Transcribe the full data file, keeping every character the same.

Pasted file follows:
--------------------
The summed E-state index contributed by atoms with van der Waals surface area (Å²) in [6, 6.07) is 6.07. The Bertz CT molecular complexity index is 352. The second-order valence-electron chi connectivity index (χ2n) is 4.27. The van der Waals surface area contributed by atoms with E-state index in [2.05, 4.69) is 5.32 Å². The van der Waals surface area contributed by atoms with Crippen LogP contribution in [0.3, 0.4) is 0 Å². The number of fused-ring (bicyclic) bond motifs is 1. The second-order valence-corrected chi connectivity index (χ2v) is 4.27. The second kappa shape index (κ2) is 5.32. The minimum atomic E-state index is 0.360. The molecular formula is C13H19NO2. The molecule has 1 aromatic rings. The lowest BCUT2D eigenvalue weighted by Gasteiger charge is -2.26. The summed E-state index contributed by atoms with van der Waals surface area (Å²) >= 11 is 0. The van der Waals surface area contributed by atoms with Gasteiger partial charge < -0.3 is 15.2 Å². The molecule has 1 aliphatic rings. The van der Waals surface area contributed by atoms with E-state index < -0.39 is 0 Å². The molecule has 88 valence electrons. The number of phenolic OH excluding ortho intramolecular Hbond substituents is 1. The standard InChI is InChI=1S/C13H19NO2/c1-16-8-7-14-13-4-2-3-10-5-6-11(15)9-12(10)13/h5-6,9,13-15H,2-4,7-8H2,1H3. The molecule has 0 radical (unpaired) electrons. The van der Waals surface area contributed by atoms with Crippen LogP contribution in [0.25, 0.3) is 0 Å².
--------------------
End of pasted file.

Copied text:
The summed E-state index contributed by atoms with van der Waals surface area (Å²) in [6, 6.07) is 6.07. The Bertz CT molecular complexity index is 352. The second-order valence-electron chi connectivity index (χ2n) is 4.27. The van der Waals surface area contributed by atoms with E-state index in [2.05, 4.69) is 5.32 Å². The van der Waals surface area contributed by atoms with Crippen LogP contribution in [0.3, 0.4) is 0 Å². The number of fused-ring (bicyclic) bond motifs is 1. The second-order valence-corrected chi connectivity index (χ2v) is 4.27. The second kappa shape index (κ2) is 5.32. The minimum atomic E-state index is 0.360. The molecular formula is C13H19NO2. The molecule has 1 aromatic rings. The lowest BCUT2D eigenvalue weighted by Gasteiger charge is -2.26. The summed E-state index contributed by atoms with van der Waals surface area (Å²) >= 11 is 0. The van der Waals surface area contributed by atoms with Gasteiger partial charge < -0.3 is 15.2 Å². The molecule has 1 aliphatic rings. The van der Waals surface area contributed by atoms with E-state index < -0.39 is 0 Å². The molecule has 88 valence electrons. The number of phenolic OH excluding ortho intramolecular Hbond substituents is 1. The standard InChI is InChI=1S/C13H19NO2/c1-16-8-7-14-13-4-2-3-10-5-6-11(15)9-12(10)13/h5-6,9,13-15H,2-4,7-8H2,1H3. The molecule has 0 radical (unpaired) electrons. The van der Waals surface area contributed by atoms with Crippen LogP contribution in [0.25, 0.3) is 0 Å².